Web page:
I have this weird habit of (obsession with?) writing lists and checklists.
I was thinking to myself …
 

Let’s say you have a couple days to interact with a team. How might you know that you’re working with a high performing team? How might you — John — know that this is a good fit for you personally?

Here’s the personal checklist I came up with. Of course, it is always a journey. You’re never done. As I point out in #1, my primary “signal” is a growth mindset and some awareness of what better might look like. You’ll frequently find teams with incredibly capable individuals…but they are not operating as a team. Similarly, teams exist in a broader system. A great team cannot function in a broken org. Also…sometimes a team is the black sheep. They’re struggling, but the org isn’t exactly helping.

1. Growth mindset. An intrinsic (not extrinsic) focus on continuous improvement. An awareness of what better and awesome might look like for their context

2. Infrequent production issues. Infrequent interruptions. Calm focus

3. Team members from different disciplines collaborating

4. Tight feedback loops. More rapid learning

5. Regularly expanding what is possible (and valuable) for users/customers

6. Direct contact with customers/users. Able to pick up phone without proxies. Access to usage data and insights

7. All the required disciplines embedded and instantly available

8. Less “getting ahead” of team. Whole team engaged in solutioning

9. Pairing. Informal, spontaneous “meetings”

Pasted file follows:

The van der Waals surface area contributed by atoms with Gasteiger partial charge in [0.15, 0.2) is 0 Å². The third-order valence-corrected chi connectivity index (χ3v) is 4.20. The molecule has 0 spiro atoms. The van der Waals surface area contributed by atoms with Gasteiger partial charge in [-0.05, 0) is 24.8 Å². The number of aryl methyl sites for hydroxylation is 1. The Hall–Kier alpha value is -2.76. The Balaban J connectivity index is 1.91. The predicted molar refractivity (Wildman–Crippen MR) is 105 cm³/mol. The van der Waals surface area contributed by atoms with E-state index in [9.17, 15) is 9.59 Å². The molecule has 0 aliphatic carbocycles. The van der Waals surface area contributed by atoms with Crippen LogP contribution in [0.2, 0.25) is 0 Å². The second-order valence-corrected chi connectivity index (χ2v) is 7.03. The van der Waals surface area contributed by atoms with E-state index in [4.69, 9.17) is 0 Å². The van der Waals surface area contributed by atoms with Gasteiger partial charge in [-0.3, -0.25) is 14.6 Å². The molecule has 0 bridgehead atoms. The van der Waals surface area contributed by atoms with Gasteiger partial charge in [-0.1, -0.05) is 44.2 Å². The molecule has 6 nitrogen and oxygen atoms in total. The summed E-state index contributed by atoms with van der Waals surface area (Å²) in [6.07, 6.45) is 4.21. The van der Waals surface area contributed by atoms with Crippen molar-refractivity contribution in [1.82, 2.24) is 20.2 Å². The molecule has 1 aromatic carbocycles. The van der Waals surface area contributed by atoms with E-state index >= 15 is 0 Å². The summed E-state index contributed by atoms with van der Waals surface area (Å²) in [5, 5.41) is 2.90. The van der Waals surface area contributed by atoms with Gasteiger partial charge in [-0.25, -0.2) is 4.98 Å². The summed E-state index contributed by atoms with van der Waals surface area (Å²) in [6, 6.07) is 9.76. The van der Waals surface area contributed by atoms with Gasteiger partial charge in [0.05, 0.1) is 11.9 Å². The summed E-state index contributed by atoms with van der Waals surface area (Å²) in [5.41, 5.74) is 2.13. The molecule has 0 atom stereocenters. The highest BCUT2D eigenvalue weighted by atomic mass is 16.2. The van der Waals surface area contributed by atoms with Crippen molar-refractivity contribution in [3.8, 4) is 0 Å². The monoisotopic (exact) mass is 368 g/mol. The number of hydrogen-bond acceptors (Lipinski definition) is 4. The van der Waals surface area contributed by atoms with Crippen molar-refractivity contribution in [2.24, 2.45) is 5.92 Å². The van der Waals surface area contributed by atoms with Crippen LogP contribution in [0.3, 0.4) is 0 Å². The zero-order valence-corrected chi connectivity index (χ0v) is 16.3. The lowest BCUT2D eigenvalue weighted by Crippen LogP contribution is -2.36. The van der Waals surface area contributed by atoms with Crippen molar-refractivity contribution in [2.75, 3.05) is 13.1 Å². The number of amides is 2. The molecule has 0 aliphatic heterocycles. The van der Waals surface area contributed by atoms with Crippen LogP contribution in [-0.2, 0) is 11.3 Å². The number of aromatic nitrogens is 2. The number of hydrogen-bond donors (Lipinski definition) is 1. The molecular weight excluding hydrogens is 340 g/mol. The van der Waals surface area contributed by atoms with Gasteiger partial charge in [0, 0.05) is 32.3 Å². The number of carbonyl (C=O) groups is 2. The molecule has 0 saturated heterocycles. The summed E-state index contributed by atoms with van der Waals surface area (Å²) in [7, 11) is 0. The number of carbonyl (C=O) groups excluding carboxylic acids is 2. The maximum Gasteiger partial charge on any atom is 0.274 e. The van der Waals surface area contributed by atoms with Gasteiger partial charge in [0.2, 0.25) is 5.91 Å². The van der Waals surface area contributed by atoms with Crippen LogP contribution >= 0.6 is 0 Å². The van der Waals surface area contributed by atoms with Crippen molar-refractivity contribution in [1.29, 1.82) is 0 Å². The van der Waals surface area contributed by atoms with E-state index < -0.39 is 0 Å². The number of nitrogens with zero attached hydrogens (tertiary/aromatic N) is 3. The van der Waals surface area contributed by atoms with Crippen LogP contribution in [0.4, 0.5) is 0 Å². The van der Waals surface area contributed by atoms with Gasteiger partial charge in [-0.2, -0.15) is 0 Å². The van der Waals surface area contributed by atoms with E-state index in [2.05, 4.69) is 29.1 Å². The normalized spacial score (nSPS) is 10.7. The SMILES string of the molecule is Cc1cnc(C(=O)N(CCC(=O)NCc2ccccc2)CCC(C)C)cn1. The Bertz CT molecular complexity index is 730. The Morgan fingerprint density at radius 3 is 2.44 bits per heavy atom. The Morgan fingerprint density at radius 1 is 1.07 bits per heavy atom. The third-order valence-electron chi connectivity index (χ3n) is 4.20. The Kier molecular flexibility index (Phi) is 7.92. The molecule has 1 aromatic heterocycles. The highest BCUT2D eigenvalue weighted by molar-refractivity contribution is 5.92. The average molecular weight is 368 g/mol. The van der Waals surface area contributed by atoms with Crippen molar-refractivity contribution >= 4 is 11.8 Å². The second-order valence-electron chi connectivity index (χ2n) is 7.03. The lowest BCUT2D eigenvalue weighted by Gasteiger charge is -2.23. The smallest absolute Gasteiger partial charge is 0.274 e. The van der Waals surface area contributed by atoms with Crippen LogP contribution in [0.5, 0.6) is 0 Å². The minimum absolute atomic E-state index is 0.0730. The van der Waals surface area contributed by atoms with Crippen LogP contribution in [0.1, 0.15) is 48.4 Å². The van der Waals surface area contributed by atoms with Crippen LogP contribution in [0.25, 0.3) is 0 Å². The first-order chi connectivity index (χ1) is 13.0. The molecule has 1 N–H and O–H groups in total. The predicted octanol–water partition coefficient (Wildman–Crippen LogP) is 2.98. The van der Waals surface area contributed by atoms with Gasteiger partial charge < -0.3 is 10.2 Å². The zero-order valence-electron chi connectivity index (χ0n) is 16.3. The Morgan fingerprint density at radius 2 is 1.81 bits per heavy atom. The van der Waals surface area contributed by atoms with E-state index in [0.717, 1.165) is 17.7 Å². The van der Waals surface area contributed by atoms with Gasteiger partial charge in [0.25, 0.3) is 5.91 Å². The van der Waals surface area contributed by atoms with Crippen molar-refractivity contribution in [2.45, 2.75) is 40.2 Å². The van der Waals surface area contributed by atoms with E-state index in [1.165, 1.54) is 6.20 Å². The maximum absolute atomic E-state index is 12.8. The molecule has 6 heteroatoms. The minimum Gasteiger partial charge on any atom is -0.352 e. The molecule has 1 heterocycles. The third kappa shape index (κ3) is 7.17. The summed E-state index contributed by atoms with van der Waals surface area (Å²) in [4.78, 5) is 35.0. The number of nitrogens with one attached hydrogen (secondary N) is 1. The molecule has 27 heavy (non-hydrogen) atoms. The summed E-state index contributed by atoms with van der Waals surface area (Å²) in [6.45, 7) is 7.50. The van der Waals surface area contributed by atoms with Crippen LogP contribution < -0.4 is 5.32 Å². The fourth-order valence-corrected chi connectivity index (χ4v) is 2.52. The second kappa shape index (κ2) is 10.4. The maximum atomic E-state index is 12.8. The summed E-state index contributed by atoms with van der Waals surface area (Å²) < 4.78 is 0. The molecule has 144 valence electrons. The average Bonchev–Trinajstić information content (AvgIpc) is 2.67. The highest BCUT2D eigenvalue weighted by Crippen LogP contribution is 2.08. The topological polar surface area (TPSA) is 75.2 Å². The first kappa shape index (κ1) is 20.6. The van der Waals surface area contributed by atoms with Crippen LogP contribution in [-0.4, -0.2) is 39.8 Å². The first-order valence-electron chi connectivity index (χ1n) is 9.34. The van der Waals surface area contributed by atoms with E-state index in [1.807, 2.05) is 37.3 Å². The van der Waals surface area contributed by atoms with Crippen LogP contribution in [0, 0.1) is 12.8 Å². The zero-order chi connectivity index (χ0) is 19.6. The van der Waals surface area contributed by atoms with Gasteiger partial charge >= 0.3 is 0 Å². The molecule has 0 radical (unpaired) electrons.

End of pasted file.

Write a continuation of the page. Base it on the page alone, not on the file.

10. Room/time for “maker time”, exploring novel ideas and creative solutions

11. Less multitasking and context switching

12. Able to respond more effortlessly to change. Less drag

13. Junior team members meaningfully contributing sooner

14. Less specialization. Any team member can pull any item from backlog

15. Less preoccupation with keeping individual team members “busy” / high utilization

16. Refactoring is “business as usual”. No need for permission

17. High trust levels. Able to “get real”. Higher levels of psychological safety

18. Fewer backchannels, fewer repeating same conversations. Sense of momentum

19. Awareness of how work connects to higher level business and customer outcomes

20. Attention to tooling & situational awareness. System not “too complex to explain”

21. Regular collaboration with other teams to resolve more global blockers

22. Sufficient slack to continue learning, try new technologies, experiment

23. Team adapts process to challenge at hand. No one-size-fits-all approach

24. Higher trust levels with surrounding organization. Higher confidence levels with surrounding org. Less desire to micromanage

25. Team-level, not individual-level goals